Stephen Shapiro makes the point that the tendency by R&D organisations to puppet Edison’s famous claim are essentially justifying their own mistakes.
This is not to say that R&D organisations should be expected to get everything right in the first place – this is plainly absurd – but that developers who get to useful solutions with fewer mistakes will often do better than those who make more. There is, of course, no way to measure this.
Stephen has been banging the drum about crowd-sourcing and, in this post, makes the point that crowd-sourcing will save an organisation a large part of this cost. There is, of course, more to it. I added this comment to his post:
You’ve missed another important consequence of having large numbers of people [able to] look at a problem (other than just “how much it costs you”).
The odds that the each of the people best able to fix all of the different problems that come up in a project (soonest, least effort, most correct result, most efficient result, ….) are present in a single organisation are vanishingly small. This is the basis of Torvalds’ “with enough eyeballs, all bugs are shallow” mentality and the immense lead that open-source projects have over most closed-source ones on robustness and security.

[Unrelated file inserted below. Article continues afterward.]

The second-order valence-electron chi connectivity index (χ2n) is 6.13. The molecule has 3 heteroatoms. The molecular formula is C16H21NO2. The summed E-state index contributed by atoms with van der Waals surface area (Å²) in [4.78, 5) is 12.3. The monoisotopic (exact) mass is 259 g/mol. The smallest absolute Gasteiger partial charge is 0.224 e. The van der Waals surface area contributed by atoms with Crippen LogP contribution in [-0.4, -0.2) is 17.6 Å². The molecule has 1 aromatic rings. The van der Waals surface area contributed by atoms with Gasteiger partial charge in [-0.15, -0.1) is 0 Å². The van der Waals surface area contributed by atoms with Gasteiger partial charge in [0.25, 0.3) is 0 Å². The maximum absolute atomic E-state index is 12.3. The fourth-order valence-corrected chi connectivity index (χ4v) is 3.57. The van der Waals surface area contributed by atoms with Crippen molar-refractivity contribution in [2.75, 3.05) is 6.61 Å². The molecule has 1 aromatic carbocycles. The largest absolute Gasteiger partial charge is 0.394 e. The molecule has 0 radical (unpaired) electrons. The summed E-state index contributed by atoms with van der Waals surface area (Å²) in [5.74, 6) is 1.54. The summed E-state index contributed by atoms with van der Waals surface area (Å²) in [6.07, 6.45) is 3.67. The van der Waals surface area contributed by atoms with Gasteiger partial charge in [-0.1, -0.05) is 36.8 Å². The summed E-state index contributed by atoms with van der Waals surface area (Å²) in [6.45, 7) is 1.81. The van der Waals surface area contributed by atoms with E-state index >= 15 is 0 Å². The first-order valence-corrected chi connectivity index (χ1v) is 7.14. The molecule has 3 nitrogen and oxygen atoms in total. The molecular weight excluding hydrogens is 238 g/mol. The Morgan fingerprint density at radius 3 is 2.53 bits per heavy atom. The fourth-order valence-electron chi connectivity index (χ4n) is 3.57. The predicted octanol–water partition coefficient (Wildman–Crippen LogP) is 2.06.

There are, of course, other qualitative aspects of what gets delivered that matter (performance/efficiency, fit-and-finish) that are often served very poorly by this approach.
I suspect that similar benefits and limits apply to crowd-sourcing in other domains.